1. WORK ON YOUR BREATHING
One way you can manage your speaking anxiety is to focus on your breathing. How many times have you heard this advice? “If you’re nervous, just take a few deep breaths.”
Taking a deep breath puts the emphasis on the wrong component of breathing. The focus needs to be on exhaling, not inhaling. It’s not as if you have a shortage of air, so you need to take in as much as you can–you really just need a sip, not a big gulp. By focusing on your exhales, you will decrease your tension significantly.
The key here is to get yourself in a state of relaxed, rhythmic breathing. Start thinking about how, and how often, you are taking your breaths. Release your stomach to allow air in, and pull in your stomach to let air out. If your breathing is relaxed, your voice will have more resonance, and the tension in your body will be reduced.
2. STRUCTURE YOUR THOUGHTS
Another way you can manage your speaking anxiety is to shift from free flow–saying whatever ideas pop into your head–to a more structured approach. Without a go-to structure to organize what you plan to say, you can easily get flustered. What you need is a mental map to navigate you through that jungle of words and emotions.
To develop your mental map, you need to categorize your points, with each point touching back to your main idea.
For example, if your main idea is to explain why anxiety has a negative effect on your speaking performance, you need to start out by saying, “One of the reasons anxiety has a negative effect on your speaking performance is because it impacts your facial expressions.”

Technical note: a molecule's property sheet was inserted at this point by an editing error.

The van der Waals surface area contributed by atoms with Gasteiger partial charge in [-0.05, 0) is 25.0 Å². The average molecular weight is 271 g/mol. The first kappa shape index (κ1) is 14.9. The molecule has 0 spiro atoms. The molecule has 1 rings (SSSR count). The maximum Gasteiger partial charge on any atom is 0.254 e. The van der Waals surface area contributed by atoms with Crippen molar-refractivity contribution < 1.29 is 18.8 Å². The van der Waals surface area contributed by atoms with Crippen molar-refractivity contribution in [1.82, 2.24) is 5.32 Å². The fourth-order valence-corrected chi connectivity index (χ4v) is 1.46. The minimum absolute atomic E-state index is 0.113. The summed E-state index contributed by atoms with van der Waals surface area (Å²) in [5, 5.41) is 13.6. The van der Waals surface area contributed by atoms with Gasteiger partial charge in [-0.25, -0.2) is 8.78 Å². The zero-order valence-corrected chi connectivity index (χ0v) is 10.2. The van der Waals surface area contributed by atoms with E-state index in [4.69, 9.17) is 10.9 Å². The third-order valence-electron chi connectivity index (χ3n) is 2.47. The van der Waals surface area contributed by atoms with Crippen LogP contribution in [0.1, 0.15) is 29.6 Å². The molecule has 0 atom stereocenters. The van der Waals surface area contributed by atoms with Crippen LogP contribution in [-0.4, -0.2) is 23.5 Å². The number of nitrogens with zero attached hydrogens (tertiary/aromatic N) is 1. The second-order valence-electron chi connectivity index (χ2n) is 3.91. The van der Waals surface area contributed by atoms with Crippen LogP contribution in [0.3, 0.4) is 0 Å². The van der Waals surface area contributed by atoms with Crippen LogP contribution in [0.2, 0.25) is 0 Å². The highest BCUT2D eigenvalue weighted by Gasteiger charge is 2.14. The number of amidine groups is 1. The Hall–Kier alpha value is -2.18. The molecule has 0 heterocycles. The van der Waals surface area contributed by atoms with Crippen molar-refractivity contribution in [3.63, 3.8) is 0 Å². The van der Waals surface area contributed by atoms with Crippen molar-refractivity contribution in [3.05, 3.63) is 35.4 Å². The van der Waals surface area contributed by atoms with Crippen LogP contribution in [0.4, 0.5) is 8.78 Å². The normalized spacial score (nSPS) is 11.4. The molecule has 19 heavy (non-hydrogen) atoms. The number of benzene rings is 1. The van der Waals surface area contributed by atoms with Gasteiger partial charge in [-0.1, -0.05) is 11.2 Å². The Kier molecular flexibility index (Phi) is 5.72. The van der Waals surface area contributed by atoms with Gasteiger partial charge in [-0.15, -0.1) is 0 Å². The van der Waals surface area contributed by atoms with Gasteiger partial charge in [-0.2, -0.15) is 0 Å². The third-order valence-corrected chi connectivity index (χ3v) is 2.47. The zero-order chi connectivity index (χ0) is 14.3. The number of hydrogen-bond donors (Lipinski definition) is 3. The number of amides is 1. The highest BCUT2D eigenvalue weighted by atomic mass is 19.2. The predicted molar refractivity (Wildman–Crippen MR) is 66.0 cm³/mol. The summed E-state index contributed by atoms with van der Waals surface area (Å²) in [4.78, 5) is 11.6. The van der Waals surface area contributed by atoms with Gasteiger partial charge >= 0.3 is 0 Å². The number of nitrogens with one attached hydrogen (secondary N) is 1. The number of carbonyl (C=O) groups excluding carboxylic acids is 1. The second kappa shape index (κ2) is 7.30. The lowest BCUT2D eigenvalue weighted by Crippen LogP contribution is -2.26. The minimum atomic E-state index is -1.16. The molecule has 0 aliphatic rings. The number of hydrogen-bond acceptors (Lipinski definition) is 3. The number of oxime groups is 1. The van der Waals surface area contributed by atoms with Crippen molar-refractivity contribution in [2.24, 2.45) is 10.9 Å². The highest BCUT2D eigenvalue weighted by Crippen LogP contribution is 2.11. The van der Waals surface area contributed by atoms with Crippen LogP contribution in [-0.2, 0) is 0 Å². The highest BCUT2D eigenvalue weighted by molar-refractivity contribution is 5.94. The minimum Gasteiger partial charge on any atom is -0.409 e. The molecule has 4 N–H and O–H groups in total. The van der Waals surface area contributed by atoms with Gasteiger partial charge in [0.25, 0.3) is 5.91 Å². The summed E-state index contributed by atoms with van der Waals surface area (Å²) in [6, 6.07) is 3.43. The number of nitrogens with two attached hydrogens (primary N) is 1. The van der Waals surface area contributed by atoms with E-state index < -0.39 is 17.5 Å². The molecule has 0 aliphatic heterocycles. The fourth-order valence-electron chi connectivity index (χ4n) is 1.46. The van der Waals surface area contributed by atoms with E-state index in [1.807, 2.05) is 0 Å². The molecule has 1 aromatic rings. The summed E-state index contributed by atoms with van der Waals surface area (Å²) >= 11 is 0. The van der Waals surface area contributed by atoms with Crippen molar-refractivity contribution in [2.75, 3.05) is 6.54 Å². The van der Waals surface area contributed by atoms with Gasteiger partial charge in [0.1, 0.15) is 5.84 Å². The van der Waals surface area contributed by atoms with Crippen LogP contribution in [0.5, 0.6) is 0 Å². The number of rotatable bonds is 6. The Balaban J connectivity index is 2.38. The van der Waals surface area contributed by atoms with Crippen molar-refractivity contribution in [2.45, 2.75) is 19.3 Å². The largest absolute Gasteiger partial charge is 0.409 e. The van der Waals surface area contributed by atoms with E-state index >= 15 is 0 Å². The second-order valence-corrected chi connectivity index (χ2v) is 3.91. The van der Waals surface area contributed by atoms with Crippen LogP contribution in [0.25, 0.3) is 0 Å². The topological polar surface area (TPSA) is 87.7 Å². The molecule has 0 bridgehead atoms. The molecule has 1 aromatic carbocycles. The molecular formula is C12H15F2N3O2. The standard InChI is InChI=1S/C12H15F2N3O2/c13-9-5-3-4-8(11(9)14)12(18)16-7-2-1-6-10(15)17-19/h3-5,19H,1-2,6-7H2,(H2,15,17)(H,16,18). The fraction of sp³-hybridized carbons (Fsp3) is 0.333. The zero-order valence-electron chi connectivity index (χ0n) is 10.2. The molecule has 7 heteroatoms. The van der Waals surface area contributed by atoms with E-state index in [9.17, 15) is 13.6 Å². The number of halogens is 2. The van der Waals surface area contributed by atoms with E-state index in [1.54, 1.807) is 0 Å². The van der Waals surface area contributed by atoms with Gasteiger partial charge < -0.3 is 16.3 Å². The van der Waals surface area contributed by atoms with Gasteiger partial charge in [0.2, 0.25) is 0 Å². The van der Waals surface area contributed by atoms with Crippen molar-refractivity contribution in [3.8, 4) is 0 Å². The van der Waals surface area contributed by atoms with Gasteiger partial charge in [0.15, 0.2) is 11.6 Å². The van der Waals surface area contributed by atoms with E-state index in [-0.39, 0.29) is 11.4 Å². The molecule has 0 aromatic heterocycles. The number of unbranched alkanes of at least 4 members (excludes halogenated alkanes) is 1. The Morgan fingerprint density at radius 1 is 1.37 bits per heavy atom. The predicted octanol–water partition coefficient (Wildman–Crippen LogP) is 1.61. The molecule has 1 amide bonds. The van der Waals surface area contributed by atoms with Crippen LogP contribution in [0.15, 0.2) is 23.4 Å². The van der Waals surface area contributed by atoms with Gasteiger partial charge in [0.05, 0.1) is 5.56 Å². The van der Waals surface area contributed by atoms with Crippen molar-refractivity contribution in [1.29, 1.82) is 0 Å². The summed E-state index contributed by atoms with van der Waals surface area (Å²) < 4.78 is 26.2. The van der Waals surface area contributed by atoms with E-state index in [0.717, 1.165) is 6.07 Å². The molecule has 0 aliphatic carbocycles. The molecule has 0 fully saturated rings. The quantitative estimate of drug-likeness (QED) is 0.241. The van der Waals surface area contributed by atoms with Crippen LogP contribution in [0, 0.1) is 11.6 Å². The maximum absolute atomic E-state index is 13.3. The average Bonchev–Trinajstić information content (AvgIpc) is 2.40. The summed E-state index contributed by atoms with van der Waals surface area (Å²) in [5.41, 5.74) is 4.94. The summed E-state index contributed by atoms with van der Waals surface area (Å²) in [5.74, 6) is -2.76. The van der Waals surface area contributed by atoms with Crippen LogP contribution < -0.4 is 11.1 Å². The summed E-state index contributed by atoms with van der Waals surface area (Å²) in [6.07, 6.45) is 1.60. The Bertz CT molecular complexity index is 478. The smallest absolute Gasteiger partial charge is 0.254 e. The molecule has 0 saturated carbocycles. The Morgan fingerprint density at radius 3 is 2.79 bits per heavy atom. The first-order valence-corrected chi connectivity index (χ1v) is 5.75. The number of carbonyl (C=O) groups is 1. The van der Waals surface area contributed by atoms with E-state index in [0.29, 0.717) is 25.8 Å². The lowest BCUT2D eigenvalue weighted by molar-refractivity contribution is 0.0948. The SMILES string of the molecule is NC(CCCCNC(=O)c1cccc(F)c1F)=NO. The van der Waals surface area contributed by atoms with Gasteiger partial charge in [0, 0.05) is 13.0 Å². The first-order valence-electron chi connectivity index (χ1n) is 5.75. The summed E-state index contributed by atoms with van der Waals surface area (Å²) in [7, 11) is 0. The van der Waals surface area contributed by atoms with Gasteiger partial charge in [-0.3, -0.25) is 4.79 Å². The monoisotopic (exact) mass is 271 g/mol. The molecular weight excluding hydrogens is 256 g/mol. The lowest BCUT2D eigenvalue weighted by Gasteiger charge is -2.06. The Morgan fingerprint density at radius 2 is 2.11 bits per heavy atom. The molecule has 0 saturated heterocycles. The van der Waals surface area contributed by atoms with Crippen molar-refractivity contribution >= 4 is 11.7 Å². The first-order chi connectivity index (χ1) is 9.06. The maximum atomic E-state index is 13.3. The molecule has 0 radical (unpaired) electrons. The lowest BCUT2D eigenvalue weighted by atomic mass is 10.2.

Begin your second point by saying, “Another one of the reasons anxiety has a negative effect on your speaking performance is because it diminishes your coherence and focus.”
And so on. This type of categorization gives you the structure you need to maintain your composure and stay on topic.
3. GET INTO A RHYTHM
Another way you can manage your speaking anxiety is by building rhythm. Rhythm helps you speak in short phrases, not long and complex sentences. Rhythm helps you connect with your breaths as well–the more you focus on rhythm, the more natural your breathing pattern will become. Here is a very basic example:
Instead of saying, “We have to x, y and z,”
Say, “We have to x. We have to y. We have to z.”
Getting into rhythm will help ensure that you don’t get out of sync with your speaking and start using “ahs” and “ers”–a definite indicator of speaking anxiety.
What’s powerful about these skills is that unlike a lot of the advice that’s out there for dealing with speaking anxiety, these skills are concrete and actionable.
To get over speaking anxiety, you don’t need imagined nudity; you need to practice skills like breathing, structure, and rhythm. By focusing on what you can control, you not only will feel in control, but you’ll actually be in control–you’ll be able to speak with a calm, confident, and authentic voice.
ABOUT THE AUTHOR: Anett Grant is the CEO of Executive Speaking, Inc. and the author of multiple e-books on speaking.